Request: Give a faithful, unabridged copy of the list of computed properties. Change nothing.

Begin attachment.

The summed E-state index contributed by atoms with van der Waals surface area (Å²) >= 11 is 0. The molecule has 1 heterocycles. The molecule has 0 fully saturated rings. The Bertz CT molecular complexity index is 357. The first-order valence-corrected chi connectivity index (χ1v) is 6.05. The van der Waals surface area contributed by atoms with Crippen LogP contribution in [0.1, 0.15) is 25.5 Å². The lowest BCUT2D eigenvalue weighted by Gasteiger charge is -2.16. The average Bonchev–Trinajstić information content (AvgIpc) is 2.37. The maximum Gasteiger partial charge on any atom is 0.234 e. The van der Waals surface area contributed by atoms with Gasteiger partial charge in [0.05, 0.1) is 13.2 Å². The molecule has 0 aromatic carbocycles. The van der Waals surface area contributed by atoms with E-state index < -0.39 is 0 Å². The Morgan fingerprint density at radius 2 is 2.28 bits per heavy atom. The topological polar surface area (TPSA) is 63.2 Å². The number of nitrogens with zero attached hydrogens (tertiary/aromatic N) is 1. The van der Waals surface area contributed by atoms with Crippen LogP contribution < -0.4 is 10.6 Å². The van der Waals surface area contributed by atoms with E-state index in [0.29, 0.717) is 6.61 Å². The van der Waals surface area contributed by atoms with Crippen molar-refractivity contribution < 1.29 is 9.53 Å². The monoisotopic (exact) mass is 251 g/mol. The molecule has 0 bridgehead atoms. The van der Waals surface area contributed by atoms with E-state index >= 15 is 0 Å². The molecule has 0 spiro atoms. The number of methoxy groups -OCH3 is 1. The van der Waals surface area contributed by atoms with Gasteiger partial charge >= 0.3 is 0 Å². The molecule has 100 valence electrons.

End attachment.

The summed E-state index contributed by atoms with van der Waals surface area (Å²) >= 11 is 0. The molecule has 1 heterocycles. The molecule has 0 fully saturated rings. The Bertz CT molecular complexity index is 357. The first-order valence-corrected chi connectivity index (χ1v) is 6.05. The van der Waals surface area contributed by atoms with Crippen LogP contribution in [0.1, 0.15) is 25.5 Å². The lowest BCUT2D eigenvalue weighted by Gasteiger charge is -2.16. The average Bonchev–Trinajstić information content (AvgIpc) is 2.37. The maximum Gasteiger partial charge on any atom is 0.234 e. The van der Waals surface area contributed by atoms with Gasteiger partial charge in [0.05, 0.1) is 13.2 Å². The molecule has 0 aromatic carbocycles. The van der Waals surface area contributed by atoms with E-state index < -0.39 is 0 Å². The Morgan fingerprint density at radius 2 is 2.28 bits per heavy atom. The topological polar surface area (TPSA) is 63.2 Å². The number of nitrogens with zero attached hydrogens (tertiary/aromatic N) is 1. The van der Waals surface area contributed by atoms with Crippen LogP contribution < -0.4 is 10.6 Å². The van der Waals surface area contributed by atoms with E-state index in [0.29, 0.717) is 6.61 Å². The van der Waals surface area contributed by atoms with Crippen molar-refractivity contribution < 1.29 is 9.53 Å². The monoisotopic (exact) mass is 251 g/mol. The molecule has 0 bridgehead atoms. The van der Waals surface area contributed by atoms with E-state index >= 15 is 0 Å². The molecule has 0 spiro atoms. The number of methoxy groups -OCH3 is 1. The van der Waals surface area contributed by atoms with Gasteiger partial charge >= 0.3 is 0 Å². The molecule has 100 valence electrons.